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Everything posted by darson

  1. Looks great Peter! Mind if I ask what brand(s) of stowage are you using on the Sherman?
  2. Looking good and from a brand I've never heard off before
  3. Many thanks for the replies gents you've been very helpful. In terms of whether anti-slip is visible or not the answer is a definite maybe, on Israeli vehicles it is extremely noticeable because of the size of the particles they use. For others such as the Abrams not so much unless you get up close. I think I'll experiment with some Tamiya texture paste on scrap and figure out if I could be bothered or not. Cheers
  4. I am about to make a start on Takom's Chieftain Mk.11 and I had a question on the anti-slip coating. According to Richard Kent in his Mk.11 build article, he states that "The Hull front on a Chieftain is a single casting and in service the British Army version of anti slip was applied at least once a year (wet sand thrown onto wet paint then sprayed over)". My question is around the turret, was a similar wet sand approach used on the turret and how far back and forwards on the turret did it extend? Any help on this would be much appreciated. Cheers
  5. Fantastic work on those two builds, I love the detailing and the weathering
  6. "Game over man, game over"
  7. Very nice work indeed Andrew, well done.
  8. I thought you might like that one Mike.
  9. Lads I have just noticed on PMMS that Takom have announced another very tasty WWI kit, the St. Chamond Late Type. Coming hot on the heels of their recently anounced Mk.IV Male & Female kits, the news just keeps getting better & better for anyone interested in the Great War. http://www.perthmilitarymodelling.com/newkitnews/takom.html
  10. Very well put Edgar. I must admit the main thing with this whole thread that has genuinely surprised me is the rude and dismissive way some members have belittled the points made by others. This has been to the point of being downright rude at times. I always thought this site was a better than that, it's quite disappointing really.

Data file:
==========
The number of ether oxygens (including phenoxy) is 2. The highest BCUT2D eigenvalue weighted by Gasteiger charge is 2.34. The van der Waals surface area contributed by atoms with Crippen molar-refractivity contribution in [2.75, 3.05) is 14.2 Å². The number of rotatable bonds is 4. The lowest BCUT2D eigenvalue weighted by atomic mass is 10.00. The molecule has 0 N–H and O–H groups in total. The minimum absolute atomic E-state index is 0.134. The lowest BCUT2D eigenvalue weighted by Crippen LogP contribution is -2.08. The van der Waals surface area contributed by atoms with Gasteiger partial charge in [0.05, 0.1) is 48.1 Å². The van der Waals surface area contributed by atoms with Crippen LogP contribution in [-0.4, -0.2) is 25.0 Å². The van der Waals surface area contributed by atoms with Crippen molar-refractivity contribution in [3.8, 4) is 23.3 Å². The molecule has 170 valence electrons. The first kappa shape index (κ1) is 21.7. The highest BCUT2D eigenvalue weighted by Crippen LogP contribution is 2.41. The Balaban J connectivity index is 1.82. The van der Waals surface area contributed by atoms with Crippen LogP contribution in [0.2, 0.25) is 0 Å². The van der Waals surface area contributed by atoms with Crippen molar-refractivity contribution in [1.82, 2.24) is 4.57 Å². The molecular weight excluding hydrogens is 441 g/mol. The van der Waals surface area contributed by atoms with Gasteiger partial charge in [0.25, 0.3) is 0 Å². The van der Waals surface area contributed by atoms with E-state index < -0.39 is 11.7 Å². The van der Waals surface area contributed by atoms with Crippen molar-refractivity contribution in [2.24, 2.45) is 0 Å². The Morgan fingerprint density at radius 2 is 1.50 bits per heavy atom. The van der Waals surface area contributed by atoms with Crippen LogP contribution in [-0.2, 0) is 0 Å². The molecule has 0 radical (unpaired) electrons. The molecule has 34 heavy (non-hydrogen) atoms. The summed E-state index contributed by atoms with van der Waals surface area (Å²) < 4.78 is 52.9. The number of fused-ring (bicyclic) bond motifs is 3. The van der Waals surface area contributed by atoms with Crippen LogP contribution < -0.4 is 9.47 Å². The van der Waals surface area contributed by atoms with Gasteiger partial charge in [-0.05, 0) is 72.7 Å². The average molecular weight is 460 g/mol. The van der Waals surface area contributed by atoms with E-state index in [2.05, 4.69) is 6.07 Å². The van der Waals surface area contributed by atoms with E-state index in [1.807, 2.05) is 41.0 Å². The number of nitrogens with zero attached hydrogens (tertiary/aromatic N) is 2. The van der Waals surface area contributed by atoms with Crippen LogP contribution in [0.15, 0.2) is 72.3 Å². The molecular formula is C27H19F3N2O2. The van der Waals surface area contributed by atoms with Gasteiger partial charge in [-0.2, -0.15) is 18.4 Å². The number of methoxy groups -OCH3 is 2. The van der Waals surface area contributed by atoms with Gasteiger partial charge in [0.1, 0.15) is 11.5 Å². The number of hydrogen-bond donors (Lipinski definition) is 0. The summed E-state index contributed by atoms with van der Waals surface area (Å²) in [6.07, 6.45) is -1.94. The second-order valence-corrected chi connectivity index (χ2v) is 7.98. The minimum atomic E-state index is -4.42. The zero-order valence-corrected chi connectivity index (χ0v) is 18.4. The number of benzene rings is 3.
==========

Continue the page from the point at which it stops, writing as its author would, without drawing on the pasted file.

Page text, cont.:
11. Alan, if you are looking for a trouble free introduction to 1/35 armoured vehicles (WWII Nth Africa) then my recommendation would be the Tamiya Matilda, the new one. It is a brilliant kit that gives you the choice between glueable rubber band tracks or link and length tracks. The only slightly sour note may be the Caunter scheme for painting which you may want to dump in favor of an overall Portland Stone finish.
  12. Wow, we seem to be overwhelmed by fantastic looking builds on this site at the moment, great job Cheers
  13. Bloody hell that's fantastic looking work Alan, I'll certainly be looking out for future updates. Cheers
  14. That's a stunning looking build Romain, congratulations Also very nicely photographed as well. Cheers Darren
  15. Steve I've just had a quick check on Hobby Link Japan and it's going to retail for about AUD $57. To put this in a some perspective, the average price of a Tamiya armor kit is around AUD $30 - $35. So I think I may well cool my heels on this one and wait for the Takom Mk.IV Male instead when it's released in June. Then I can see which one is worth my money.